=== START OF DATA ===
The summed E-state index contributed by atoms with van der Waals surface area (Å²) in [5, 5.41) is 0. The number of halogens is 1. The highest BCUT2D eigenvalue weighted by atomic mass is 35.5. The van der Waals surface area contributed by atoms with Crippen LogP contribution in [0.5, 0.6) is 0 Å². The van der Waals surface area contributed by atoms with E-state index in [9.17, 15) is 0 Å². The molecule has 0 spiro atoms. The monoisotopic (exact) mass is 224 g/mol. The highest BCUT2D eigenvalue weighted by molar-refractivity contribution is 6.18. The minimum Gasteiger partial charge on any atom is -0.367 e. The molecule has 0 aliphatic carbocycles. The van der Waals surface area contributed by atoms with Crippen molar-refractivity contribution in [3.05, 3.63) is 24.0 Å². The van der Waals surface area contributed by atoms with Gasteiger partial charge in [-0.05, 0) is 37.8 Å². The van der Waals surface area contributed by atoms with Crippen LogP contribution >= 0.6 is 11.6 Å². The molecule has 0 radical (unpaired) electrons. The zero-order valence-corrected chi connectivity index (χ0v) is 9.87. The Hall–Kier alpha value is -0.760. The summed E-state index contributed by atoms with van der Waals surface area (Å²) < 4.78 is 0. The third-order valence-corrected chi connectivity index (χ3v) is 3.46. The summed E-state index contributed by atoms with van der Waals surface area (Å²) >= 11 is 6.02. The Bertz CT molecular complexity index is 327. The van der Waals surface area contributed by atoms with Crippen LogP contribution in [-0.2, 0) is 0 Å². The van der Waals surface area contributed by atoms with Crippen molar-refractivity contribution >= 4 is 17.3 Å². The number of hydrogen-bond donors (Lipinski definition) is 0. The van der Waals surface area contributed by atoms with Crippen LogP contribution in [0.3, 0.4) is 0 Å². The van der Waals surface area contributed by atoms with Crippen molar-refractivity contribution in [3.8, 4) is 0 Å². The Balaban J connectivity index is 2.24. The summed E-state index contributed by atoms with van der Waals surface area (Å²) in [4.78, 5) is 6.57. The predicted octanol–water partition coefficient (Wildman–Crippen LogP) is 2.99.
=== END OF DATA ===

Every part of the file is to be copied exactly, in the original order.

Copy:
The summed E-state index contributed by atoms with van der Waals surface area (Å²) in [5, 5.41) is 0. The number of halogens is 1. The highest BCUT2D eigenvalue weighted by atomic mass is 35.5. The van der Waals surface area contributed by atoms with Crippen LogP contribution in [0.5, 0.6) is 0 Å². The van der Waals surface area contributed by atoms with E-state index in [9.17, 15) is 0 Å². The molecule has 0 spiro atoms. The monoisotopic (exact) mass is 224 g/mol. The highest BCUT2D eigenvalue weighted by molar-refractivity contribution is 6.18. The minimum Gasteiger partial charge on any atom is -0.367 e. The molecule has 0 aliphatic carbocycles. The van der Waals surface area contributed by atoms with Crippen molar-refractivity contribution in [3.05, 3.63) is 24.0 Å². The van der Waals surface area contributed by atoms with Gasteiger partial charge in [-0.05, 0) is 37.8 Å². The van der Waals surface area contributed by atoms with Crippen LogP contribution >= 0.6 is 11.6 Å². The molecule has 0 radical (unpaired) electrons. The zero-order valence-corrected chi connectivity index (χ0v) is 9.87. The Hall–Kier alpha value is -0.760. The summed E-state index contributed by atoms with van der Waals surface area (Å²) < 4.78 is 0. The third-order valence-corrected chi connectivity index (χ3v) is 3.46. The summed E-state index contributed by atoms with van der Waals surface area (Å²) >= 11 is 6.02. The Bertz CT molecular complexity index is 327. The van der Waals surface area contributed by atoms with Crippen LogP contribution in [-0.2, 0) is 0 Å². The van der Waals surface area contributed by atoms with Crippen molar-refractivity contribution >= 4 is 17.3 Å². The number of hydrogen-bond donors (Lipinski definition) is 0. The van der Waals surface area contributed by atoms with Crippen LogP contribution in [0.3, 0.4) is 0 Å². The van der Waals surface area contributed by atoms with Crippen molar-refractivity contribution in [3.8, 4) is 0 Å². The Balaban J connectivity index is 2.24. The summed E-state index contributed by atoms with van der Waals surface area (Å²) in [4.78, 5) is 6.57. The predicted octanol–water partition coefficient (Wildman–Crippen LogP) is 2.99.